June 16, 2009 Edition 1
Source: Cape Argus
Your editorial (“A mixed outcome”, June 11) claims the Constitutional Court’s decision on the eviction of the residents of Joe Slovo informal settlement to make way for N2 Gateway homes included the provision that “70 percent of the shack dwellers who were recorded as being resident there in 2000, and qualified for this housing, should be returned to the area once new homes have been built.”
This is incorrect.
The court decided that 70 percent of the N2 Gateway houses built in Joe Slovo should be allocated to the former and present residents, not that 70 percent of the residents should be returned to the area.
The difference is apparent. There are presently 4 386 households there, and possibly another 4 500 who were moved around 2005 to Delft. On your reckoning, 6 220 of these households should be returned to housing in Joe Slovo.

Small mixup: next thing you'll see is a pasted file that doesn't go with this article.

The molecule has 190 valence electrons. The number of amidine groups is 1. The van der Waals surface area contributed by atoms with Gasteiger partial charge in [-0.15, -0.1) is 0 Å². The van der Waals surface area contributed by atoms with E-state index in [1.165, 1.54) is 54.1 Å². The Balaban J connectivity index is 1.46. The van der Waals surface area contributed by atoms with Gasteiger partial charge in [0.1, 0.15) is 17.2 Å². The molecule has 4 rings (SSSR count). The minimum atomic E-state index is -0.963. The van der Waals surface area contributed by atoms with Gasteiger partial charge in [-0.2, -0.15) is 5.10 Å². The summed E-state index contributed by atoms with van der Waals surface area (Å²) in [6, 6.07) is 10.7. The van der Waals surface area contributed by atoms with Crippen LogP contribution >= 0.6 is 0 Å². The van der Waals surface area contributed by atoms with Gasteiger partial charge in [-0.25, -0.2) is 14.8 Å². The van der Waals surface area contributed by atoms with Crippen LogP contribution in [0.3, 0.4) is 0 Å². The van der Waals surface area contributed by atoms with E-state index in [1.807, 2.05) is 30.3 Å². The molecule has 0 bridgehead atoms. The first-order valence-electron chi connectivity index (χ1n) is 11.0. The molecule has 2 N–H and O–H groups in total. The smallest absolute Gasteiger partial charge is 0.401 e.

But only 1 500 houses are to be built. Thus, in reality only 1 050 households will return to Joe Slovo – not 70 percent but 12 percent of the present and former residents.
The remainder are to be evicted – apartheid-style – from Langa to the outskirts of the city in Delft.
There, they will be housed in concentration-camp-like temporary accommodation (which the Constitutional Court demands be of “decent quality” – a “decent” concentration camp!) and then, possibly, get N2 Gateway housing in Delft (though the process of allocation of that newly built housing is far from transparent).
N2 Gateway is essentially the national government’s programme. The city and now provincial DA government’s programme is even worse.
There is a backlog of 400 000 houses in the city, increasing by 18 000 a year – yet only 8 000 houses a year are being built.
Meanwhile the DA (despite proclaimed policies of free market entrepeneurism) is determined to prevent any overcrowded backyarders building shacks for themselves on vacant municipal land, as the recent violent and forcible prevention by Metro police of land occupations in Macassar, Mitchells Plain and Kraaifontein demonstrates.
University of the Western Cape